US fiscal cliff biggest investor tail risk concern, says BofA

18 Sep, 2012

Investors view the US fiscal cliff as the biggest tail-risk while concerns over EU sovereign debt appear to be fading, according to a survey of fund managers by Bank of America Merrill Lynch.

According to the survey, 35% of global investors see the US fiscal cliff as their biggest challenge, up from almost a fifth in July 2012. Fears over EU sovereign risk have reduced with 33% of respondents seeing it as the biggest tail-risk, down from 48% in August 2012.

“Investors now view the US fiscal cliff as a greater threat than the eurozone – and the upcoming election is putting these fears into sharper focus,” said Michael Harnett, chief investment strategist at BofA Merrill Lynch Global Research.

Fifty-eight percent of investors view US equities as the most overvalued globally, up from 41% in August. However, the survey was conducted prior to the Fed’s announcement of QE3. “While we expected the Fed to do something, QE3 went beyond our expectations. Had the impact of QE3 been fully visible in the survey, I believe some of the bullish sentiments in the survey would have ticked up further,” commented John Bilton, European investment strategist at BofA Merrill Lynch Global Research.

Asset allocators are taking overweight positions in eurozone equities for the first time since February 2011. A net 1% of global asset allocators are overweight the region compared with a net 12% underweight in August. The survey also recorded three consecutive months of double digit positive swings towards Europe for the first time in three years.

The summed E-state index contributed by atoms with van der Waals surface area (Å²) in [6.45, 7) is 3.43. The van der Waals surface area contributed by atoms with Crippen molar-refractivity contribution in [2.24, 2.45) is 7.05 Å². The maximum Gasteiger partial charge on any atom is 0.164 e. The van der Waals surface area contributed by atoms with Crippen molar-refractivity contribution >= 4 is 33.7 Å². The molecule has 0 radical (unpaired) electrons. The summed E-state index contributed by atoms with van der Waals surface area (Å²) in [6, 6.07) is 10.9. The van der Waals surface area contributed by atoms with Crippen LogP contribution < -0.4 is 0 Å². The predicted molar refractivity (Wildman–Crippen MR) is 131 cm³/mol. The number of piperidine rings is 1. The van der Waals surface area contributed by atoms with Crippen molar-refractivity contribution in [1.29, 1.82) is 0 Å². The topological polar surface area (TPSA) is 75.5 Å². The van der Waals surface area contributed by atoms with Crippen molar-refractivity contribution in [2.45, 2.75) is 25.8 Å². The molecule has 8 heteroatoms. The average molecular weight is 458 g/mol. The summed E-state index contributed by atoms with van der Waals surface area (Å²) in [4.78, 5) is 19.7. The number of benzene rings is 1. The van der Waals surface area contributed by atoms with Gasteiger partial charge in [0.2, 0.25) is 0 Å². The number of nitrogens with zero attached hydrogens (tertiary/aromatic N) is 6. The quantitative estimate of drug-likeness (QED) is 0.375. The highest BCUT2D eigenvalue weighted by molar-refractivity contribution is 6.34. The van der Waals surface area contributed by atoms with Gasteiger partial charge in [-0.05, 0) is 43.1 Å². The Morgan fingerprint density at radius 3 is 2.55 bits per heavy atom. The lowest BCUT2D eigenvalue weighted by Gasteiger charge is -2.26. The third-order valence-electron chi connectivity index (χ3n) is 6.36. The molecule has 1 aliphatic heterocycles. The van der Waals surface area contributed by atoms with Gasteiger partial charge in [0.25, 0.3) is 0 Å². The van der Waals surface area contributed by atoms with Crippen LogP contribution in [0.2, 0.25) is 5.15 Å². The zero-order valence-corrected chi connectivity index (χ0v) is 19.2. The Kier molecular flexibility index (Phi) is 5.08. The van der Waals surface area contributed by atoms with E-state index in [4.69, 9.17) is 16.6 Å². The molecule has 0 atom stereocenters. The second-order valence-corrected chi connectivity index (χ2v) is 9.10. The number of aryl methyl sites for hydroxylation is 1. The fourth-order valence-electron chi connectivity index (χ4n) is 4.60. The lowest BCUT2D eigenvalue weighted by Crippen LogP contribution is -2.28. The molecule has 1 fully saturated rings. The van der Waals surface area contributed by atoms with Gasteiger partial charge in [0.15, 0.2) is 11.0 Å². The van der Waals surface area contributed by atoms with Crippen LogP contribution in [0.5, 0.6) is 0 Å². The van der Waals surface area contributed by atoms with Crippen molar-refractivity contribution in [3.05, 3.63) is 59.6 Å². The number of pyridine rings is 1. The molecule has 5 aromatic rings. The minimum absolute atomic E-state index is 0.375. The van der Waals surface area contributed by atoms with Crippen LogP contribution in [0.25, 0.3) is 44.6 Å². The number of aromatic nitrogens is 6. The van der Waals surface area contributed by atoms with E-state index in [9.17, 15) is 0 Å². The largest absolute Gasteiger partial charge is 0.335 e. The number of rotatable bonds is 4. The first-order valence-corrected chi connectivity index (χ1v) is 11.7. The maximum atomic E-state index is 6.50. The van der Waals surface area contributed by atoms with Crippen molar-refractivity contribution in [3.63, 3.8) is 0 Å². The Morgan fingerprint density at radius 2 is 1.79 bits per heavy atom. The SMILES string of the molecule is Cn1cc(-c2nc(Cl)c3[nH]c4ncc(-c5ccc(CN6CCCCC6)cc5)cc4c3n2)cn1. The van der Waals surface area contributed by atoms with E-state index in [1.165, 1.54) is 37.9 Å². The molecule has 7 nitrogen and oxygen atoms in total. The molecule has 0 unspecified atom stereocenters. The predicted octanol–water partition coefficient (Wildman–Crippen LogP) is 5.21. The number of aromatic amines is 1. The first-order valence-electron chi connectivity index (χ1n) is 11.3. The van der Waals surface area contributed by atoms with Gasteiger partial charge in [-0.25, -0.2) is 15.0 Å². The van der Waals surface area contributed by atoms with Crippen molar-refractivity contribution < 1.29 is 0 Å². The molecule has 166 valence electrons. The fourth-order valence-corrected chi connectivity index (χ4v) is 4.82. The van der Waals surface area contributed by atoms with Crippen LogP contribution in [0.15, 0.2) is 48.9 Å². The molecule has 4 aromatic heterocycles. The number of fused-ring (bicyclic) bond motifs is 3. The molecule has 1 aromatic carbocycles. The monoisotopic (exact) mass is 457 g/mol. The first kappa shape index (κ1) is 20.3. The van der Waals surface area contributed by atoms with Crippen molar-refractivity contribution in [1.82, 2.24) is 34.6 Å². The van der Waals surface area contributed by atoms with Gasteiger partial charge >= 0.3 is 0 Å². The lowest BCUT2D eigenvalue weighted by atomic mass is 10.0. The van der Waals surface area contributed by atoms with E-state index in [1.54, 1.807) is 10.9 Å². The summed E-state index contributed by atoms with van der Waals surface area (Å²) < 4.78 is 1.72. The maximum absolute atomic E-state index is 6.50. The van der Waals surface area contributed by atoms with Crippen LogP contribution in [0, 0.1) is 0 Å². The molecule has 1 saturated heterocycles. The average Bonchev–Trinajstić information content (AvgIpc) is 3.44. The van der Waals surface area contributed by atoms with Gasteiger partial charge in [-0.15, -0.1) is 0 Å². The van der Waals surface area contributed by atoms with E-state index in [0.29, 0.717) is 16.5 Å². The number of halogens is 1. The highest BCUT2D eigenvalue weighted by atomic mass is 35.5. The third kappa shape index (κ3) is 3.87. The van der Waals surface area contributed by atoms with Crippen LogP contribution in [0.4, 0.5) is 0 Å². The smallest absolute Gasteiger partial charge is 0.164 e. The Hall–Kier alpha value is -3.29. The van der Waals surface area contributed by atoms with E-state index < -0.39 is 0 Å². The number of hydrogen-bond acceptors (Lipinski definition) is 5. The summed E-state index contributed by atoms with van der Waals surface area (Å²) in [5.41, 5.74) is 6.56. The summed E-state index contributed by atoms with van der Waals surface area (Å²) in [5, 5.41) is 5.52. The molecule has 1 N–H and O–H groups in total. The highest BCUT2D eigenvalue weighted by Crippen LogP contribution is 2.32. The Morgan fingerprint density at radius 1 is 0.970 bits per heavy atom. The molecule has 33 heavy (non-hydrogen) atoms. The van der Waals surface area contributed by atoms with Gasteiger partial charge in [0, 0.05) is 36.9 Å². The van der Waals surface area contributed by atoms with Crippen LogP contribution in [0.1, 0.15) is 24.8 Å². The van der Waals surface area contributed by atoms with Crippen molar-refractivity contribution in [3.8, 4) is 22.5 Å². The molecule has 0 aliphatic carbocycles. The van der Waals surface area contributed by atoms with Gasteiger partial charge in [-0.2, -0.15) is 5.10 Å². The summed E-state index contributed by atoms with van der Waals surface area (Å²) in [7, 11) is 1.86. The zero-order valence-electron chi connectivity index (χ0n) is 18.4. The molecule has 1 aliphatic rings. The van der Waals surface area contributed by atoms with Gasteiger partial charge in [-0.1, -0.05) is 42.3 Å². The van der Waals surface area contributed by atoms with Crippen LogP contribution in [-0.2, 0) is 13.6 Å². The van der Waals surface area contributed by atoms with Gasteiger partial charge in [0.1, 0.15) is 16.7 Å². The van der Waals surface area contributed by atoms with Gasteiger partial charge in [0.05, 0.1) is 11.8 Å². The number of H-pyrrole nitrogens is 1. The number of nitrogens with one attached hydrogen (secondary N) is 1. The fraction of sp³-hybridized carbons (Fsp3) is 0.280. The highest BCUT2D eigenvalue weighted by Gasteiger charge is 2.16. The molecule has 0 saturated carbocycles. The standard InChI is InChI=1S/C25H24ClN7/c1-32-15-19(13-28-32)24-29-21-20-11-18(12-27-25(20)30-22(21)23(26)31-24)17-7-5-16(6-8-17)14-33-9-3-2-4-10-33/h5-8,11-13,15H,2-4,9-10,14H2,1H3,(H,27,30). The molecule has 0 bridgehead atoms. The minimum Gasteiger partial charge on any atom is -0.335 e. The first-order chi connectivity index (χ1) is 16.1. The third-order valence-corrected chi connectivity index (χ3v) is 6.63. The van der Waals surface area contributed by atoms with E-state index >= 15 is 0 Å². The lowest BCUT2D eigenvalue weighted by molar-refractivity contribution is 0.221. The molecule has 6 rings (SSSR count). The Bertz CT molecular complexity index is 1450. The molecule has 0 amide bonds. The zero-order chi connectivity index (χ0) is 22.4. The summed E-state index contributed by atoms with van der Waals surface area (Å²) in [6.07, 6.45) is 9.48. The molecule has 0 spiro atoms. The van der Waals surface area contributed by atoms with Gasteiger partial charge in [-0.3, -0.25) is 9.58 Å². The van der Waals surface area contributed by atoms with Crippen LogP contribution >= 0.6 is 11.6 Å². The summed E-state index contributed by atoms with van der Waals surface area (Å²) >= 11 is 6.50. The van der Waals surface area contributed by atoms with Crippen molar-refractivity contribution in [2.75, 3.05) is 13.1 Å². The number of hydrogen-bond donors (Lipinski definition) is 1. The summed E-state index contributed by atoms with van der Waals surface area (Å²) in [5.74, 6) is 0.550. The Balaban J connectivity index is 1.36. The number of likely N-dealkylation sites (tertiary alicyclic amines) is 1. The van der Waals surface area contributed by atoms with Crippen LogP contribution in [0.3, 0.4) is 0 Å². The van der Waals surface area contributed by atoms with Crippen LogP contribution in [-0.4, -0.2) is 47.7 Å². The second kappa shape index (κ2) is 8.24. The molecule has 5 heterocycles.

Pessimism about Europe, as a whole, appears to be fading, according to BofA’s Regional Fund Manager Survey. European investors are equally split on whether the region’s economy will strengthen or weaken in the next 12 months whereas a net 23% predicted it would weaken earlier in the summer. The survey added risk appetite was rising too.

“The European Central Bank has done a great job in averting a potential disaster,” commented Bilton. He also said the approval of a European bail-out fund by Germany’s top court would have added to the bullish sentiment on Europe had it occurred prior to the completion of the survey.

Bank of America Merrill LynchequitiesEuropean Central BankeurozoneFederal ReserveQE3sovereign risk